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Brain Res Mol Brain Res. 1997 Nov;51(1-2):69-81.

Cloning and in situ hybridization analysis of the expression of polysialyltransferase mRNA in the developing and adult rat brain.

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Douglas Hospital Research Centre, Department of Psychiatry, McGill University, Montreal, Que., Canada.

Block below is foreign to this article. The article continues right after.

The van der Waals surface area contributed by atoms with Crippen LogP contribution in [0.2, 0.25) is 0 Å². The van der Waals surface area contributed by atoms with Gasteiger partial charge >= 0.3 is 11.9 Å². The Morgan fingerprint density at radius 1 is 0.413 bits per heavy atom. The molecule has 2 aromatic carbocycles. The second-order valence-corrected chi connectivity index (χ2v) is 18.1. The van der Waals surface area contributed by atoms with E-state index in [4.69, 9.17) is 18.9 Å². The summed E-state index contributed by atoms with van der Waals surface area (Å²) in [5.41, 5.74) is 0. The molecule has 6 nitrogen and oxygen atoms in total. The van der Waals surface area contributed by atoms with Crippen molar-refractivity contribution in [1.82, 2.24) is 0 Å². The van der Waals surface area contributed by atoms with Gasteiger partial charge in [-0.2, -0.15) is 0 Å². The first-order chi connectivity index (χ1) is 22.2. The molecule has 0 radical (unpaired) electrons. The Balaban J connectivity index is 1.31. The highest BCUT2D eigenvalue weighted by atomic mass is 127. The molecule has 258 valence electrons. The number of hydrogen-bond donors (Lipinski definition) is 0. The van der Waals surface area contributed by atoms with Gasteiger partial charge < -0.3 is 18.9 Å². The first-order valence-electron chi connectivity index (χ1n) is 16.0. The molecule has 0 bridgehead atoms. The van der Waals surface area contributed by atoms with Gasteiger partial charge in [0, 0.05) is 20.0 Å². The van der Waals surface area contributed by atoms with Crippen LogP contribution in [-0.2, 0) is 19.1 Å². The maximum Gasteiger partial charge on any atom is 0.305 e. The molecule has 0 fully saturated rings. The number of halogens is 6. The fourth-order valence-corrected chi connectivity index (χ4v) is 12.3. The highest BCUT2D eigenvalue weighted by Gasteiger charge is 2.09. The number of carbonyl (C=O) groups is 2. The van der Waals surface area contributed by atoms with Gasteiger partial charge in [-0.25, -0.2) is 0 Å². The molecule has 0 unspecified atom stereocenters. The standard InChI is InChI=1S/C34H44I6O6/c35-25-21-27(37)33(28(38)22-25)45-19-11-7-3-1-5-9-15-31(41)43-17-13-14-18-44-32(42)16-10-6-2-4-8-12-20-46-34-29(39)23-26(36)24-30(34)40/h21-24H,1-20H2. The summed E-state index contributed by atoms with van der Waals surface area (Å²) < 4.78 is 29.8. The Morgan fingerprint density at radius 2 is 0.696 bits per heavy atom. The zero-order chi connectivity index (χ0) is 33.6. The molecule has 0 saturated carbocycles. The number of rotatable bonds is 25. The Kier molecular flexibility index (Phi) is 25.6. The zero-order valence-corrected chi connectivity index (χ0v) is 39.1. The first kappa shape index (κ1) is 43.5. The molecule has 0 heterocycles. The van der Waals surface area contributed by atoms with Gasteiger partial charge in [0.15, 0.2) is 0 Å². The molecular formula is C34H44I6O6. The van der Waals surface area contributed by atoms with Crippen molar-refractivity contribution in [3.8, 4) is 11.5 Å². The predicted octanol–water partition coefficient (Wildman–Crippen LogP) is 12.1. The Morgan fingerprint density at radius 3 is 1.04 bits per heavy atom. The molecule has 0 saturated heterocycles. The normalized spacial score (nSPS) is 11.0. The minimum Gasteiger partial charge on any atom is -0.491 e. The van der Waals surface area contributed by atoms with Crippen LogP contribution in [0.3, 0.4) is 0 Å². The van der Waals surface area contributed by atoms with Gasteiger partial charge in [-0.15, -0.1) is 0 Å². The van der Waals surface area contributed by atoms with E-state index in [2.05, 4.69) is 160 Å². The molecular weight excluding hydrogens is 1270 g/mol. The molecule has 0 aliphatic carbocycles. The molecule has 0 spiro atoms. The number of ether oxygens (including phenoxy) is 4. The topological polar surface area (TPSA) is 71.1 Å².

Polysialyltransferase (PST) is an enzyme that catalyzes the addition of polysialic acid (PSA), a homopolymer of alpha-2,8-linked sialic acid residues, onto neural cell adhesion molecule (NCAM). The expression of PSA-NCAM in the brain is developmentally regulated and is of critical importance; however, the temporal and spatial developmental expression of brain PST, a potential key player in the control of PSA-NCAM levels, remains unclear. In the present study, we have cloned the coding region of rat PST cDNA by reverse transcription-polymerase chain reaction, using primers based on the hamster PST-1 cDNA sequence. A 39-mer oligonucleotide complementary to rat PST cDNA was synthesized to investigate the distribution of its mRNA in the developing and adult rat brain by Northern blot and in situ hybridization. In the embryonic rat brain, PST mRNA was detected abundantly throughout the neuroepithelia of most brain regions. At post-natal days 1 and 14, PST was detected throughout the neocortex, in the pyramidal cells (PC) of the hippocampus proper, the granule cell layer (GCL) of the dentate gyrus, the anterior ventral nucleus of the thalamus (AVNT) and the GCL and external germinal layer of the cerebellum. Finally, from PD21 until adulthood, expression of PST mRNA was restricted to the PC layer of the hippocampus proper, the GCL of the dentate gyrus, the AVNT, the GCL of the cerebellum and the dorsal and lateral nucleus of the anterior olfactory bulb. The developmental profile of PST mRNA is paralleled in some structures by that of the PSA-NCAM, there are, however, notable exceptions. Therefore, our results demonstrate that expression of rat PST mRNA is developmentally regulated, is present in the adult rat brain in restricted areas and may be involved in regulating temporal and spatial expression of PSA-NCAM.

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